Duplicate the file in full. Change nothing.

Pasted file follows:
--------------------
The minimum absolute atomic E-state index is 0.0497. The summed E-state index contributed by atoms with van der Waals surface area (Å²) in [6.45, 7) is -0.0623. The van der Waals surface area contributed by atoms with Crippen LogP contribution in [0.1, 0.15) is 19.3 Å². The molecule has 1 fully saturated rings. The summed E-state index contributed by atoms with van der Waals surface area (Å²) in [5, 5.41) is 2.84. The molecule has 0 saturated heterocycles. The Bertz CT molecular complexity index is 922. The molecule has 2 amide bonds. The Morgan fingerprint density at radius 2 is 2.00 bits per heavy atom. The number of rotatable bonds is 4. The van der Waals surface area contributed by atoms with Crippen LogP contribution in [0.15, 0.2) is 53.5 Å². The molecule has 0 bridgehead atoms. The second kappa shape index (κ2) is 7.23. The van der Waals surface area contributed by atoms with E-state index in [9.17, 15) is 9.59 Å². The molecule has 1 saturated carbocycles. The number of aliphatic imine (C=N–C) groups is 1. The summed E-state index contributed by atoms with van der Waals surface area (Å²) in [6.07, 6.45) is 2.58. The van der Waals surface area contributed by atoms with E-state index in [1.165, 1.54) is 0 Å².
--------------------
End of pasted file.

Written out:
The minimum absolute atomic E-state index is 0.0497. The summed E-state index contributed by atoms with van der Waals surface area (Å²) in [6.45, 7) is -0.0623. The van der Waals surface area contributed by atoms with Crippen LogP contribution in [0.1, 0.15) is 19.3 Å². The molecule has 1 fully saturated rings. The summed E-state index contributed by atoms with van der Waals surface area (Å²) in [5, 5.41) is 2.84. The molecule has 0 saturated heterocycles. The Bertz CT molecular complexity index is 922. The molecule has 2 amide bonds. The Morgan fingerprint density at radius 2 is 2.00 bits per heavy atom. The number of rotatable bonds is 4. The van der Waals surface area contributed by atoms with Crippen LogP contribution in [0.15, 0.2) is 53.5 Å². The molecule has 0 bridgehead atoms. The second kappa shape index (κ2) is 7.23. The van der Waals surface area contributed by atoms with E-state index in [9.17, 15) is 9.59 Å². The molecule has 1 saturated carbocycles. The number of aliphatic imine (C=N–C) groups is 1. The summed E-state index contributed by atoms with van der Waals surface area (Å²) in [6.07, 6.45) is 2.58. The van der Waals surface area contributed by atoms with E-state index in [1.165, 1.54) is 0 Å².